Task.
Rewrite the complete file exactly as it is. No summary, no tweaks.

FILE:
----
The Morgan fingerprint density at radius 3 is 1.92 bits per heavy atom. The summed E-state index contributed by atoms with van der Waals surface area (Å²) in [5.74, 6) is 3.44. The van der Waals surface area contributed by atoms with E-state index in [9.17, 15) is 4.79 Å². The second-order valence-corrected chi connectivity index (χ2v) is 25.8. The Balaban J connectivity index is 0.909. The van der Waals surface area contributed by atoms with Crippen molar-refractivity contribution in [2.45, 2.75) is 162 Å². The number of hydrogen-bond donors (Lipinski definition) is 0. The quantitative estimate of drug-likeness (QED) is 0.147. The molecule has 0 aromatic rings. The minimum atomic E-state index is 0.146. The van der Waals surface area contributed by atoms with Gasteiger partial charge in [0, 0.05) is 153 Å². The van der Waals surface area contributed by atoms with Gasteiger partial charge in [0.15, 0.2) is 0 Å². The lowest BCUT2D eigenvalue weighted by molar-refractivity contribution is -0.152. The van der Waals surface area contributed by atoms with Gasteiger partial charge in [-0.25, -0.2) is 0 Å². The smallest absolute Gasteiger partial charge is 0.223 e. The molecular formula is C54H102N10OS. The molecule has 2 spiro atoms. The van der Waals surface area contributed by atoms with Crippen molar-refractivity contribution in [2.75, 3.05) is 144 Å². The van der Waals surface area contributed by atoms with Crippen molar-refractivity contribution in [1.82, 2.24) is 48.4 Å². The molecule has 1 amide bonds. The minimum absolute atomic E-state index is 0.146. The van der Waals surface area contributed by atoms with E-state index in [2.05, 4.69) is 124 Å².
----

The Morgan fingerprint density at radius 3 is 1.92 bits per heavy atom. The summed E-state index contributed by atoms with van der Waals surface area (Å²) in [5.74, 6) is 3.44. The van der Waals surface area contributed by atoms with E-state index in [9.17, 15) is 4.79 Å². The second-order valence-corrected chi connectivity index (χ2v) is 25.8. The Balaban J connectivity index is 0.909. The van der Waals surface area contributed by atoms with Crippen molar-refractivity contribution in [2.45, 2.75) is 162 Å². The number of hydrogen-bond donors (Lipinski definition) is 0. The quantitative estimate of drug-likeness (QED) is 0.147. The molecule has 0 aromatic rings. The minimum atomic E-state index is 0.146. The van der Waals surface area contributed by atoms with Gasteiger partial charge in [0, 0.05) is 153 Å². The van der Waals surface area contributed by atoms with Gasteiger partial charge in [0.15, 0.2) is 0 Å². The lowest BCUT2D eigenvalue weighted by molar-refractivity contribution is -0.152. The van der Waals surface area contributed by atoms with Gasteiger partial charge in [-0.25, -0.2) is 0 Å². The smallest absolute Gasteiger partial charge is 0.223 e. The molecular formula is C54H102N10OS. The molecule has 2 spiro atoms. The van der Waals surface area contributed by atoms with Crippen molar-refractivity contribution in [2.75, 3.05) is 144 Å². The van der Waals surface area contributed by atoms with Crippen molar-refractivity contribution in [1.82, 2.24) is 48.4 Å². The molecule has 1 amide bonds. The minimum absolute atomic E-state index is 0.146. The van der Waals surface area contributed by atoms with E-state index in [2.05, 4.69) is 124 Å².